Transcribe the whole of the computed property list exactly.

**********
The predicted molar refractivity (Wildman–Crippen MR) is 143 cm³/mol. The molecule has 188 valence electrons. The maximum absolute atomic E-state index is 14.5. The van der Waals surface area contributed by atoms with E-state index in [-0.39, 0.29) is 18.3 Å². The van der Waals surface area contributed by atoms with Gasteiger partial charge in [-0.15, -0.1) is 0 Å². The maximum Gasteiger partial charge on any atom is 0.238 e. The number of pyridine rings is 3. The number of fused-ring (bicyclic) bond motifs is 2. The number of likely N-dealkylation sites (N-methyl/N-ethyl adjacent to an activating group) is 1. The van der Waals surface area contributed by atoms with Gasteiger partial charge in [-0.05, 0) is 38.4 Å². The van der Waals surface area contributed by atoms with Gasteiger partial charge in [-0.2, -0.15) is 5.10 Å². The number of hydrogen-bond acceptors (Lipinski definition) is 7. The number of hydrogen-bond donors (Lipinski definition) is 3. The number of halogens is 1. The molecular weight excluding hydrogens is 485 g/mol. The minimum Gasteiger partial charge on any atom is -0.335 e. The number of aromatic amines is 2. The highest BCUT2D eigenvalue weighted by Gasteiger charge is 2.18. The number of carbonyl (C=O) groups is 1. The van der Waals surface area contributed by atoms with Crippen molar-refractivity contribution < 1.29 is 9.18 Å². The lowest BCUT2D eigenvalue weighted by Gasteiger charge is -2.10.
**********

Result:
The predicted molar refractivity (Wildman–Crippen MR) is 143 cm³/mol. The molecule has 188 valence electrons. The maximum absolute atomic E-state index is 14.5. The van der Waals surface area contributed by atoms with E-state index in [-0.39, 0.29) is 18.3 Å². The van der Waals surface area contributed by atoms with Gasteiger partial charge in [-0.15, -0.1) is 0 Å². The maximum Gasteiger partial charge on any atom is 0.238 e. The number of pyridine rings is 3. The number of fused-ring (bicyclic) bond motifs is 2. The number of likely N-dealkylation sites (N-methyl/N-ethyl adjacent to an activating group) is 1. The van der Waals surface area contributed by atoms with Gasteiger partial charge in [-0.05, 0) is 38.4 Å². The van der Waals surface area contributed by atoms with Gasteiger partial charge in [-0.2, -0.15) is 5.10 Å². The number of hydrogen-bond acceptors (Lipinski definition) is 7. The number of hydrogen-bond donors (Lipinski definition) is 3. The number of halogens is 1. The molecular weight excluding hydrogens is 485 g/mol. The minimum Gasteiger partial charge on any atom is -0.335 e. The number of aromatic amines is 2. The highest BCUT2D eigenvalue weighted by Gasteiger charge is 2.18. The number of carbonyl (C=O) groups is 1. The van der Waals surface area contributed by atoms with Crippen molar-refractivity contribution < 1.29 is 9.18 Å². The lowest BCUT2D eigenvalue weighted by Gasteiger charge is -2.10.